Meet the 32-year-old Nigerian who successfully founded two separate billion-dollar startups

BY Preta Peace Namasaba February 15, 2024 5:10 AM EDT
Iyinoluwa Aboyeji. Photo credit: Iyinoluwa Aboyeji

A unicorn, a privately held startup company with a value of over $1 billion, is a remarkable feat. But to start two unicorns when Black and particularly African entrepreneurs struggle to raise funding from venture capital firms is simply mind-blowing.

Nigerian serial entrepreneur Iyinoluwa Aboyeji, 32, boasts the extraordinary accomplishment of co-founding two African tech unicorns – Andela and Flutterwave. He is currently at the forefront of Future Africa, an early-stage venture capital firm with a portfolio of 100 companies collectively worth over $6 billion.

Aboyeji credits his education for his passion for social justice and international development. He finished his senior secondary at Loyola Jesuit College and went to Columbia International College where he studied international development, legal studies, and economics. He also earned a bachelor’s degree in legal studies and international studies from the University of Waterloo. 

From the start, Aboyeji’s goal was to build an African future where prosperity and purpose were within everyone’s reach. But first, he needed to gain working experience to actualize his vision. He served as an intern for the World Youth Alliance (WYA) at the UN office in New York and was appointed president of the board of Imprint Publications, one of Canada’s biggest student-owned publishing companies. In 2010, he launched Bookneto Incorporation, a social learning platform that enables users to share and organize learning resources within learning communities. The company was acquired by the Canadian Innovation Center three years later.

Following the successful acquisition, Aboyeji started Fora, a distance learning platform for African universities. But the company didn’t go as he’d hoped. He was unable to raise the necessary capital we needed and lacked the political networks to wade through various regulatory barriers. Aboyeji sought feedback on his idea and was convinced to pivot to a new model that aligned more with the mission to empower young Africans through education. This was the start of Andela.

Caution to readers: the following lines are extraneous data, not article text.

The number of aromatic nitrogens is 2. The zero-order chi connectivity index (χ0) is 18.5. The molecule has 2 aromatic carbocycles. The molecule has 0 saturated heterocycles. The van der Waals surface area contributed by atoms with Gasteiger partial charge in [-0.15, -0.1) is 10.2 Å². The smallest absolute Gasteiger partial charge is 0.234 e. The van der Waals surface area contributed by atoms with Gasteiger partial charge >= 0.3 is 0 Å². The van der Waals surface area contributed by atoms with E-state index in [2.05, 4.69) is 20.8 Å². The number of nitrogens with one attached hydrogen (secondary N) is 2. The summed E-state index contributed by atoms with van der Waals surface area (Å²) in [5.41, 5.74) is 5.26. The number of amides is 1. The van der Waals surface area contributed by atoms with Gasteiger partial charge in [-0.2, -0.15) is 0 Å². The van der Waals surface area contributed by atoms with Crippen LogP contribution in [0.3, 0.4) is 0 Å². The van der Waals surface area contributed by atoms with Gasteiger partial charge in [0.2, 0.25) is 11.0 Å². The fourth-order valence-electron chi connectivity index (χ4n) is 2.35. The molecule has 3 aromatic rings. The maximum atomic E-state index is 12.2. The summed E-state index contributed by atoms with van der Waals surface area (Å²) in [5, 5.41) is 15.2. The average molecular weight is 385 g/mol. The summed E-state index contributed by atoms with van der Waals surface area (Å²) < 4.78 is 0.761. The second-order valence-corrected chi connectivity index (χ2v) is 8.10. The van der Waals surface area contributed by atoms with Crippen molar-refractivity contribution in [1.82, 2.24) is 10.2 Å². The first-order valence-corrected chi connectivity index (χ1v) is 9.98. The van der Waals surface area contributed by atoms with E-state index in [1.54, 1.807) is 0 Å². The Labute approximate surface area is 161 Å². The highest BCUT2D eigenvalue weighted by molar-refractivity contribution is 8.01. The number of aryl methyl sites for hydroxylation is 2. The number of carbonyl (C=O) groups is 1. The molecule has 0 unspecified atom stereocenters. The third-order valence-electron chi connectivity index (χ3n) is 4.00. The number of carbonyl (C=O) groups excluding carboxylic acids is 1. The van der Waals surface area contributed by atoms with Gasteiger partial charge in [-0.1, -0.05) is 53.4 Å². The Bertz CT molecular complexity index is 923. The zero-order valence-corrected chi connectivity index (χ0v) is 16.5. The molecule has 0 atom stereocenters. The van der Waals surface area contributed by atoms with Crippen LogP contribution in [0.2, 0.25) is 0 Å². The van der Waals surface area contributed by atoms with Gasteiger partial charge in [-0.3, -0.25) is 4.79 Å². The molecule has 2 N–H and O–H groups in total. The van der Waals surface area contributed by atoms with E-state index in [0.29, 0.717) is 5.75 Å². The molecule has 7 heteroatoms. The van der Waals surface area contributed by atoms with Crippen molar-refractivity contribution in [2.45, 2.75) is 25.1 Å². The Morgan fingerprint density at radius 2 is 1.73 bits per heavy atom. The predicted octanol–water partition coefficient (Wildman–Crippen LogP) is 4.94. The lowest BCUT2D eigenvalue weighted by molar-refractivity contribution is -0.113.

In 2014, Aboyeji co-founded Andela, a job placement network for software developers. The company launched its first recruitment cycle in Lagos with a call for applications on Twitter. From over 700 applications, they hired their first cohort consisting of four Nigerian software engineers. Andela secured $10 million in Series A funding in 2015 and another $24 million the following year in a Series B round of funding led by Facebook founder Mark Zuckerberg.

Andela went on to secure $40 million in Series C funding, a $100 million Series D round of funding and a hefty $200 million investment in 2021. Following the Series E financing, the company officially achieved unicorn status with a $1.5 billion valuation. It has since expanded globally, connecting technologists with access to opportunities with international companies on a long-term basis. But by this time, Aboyeji had resigned from the company to establish his next venture, Flutterwave.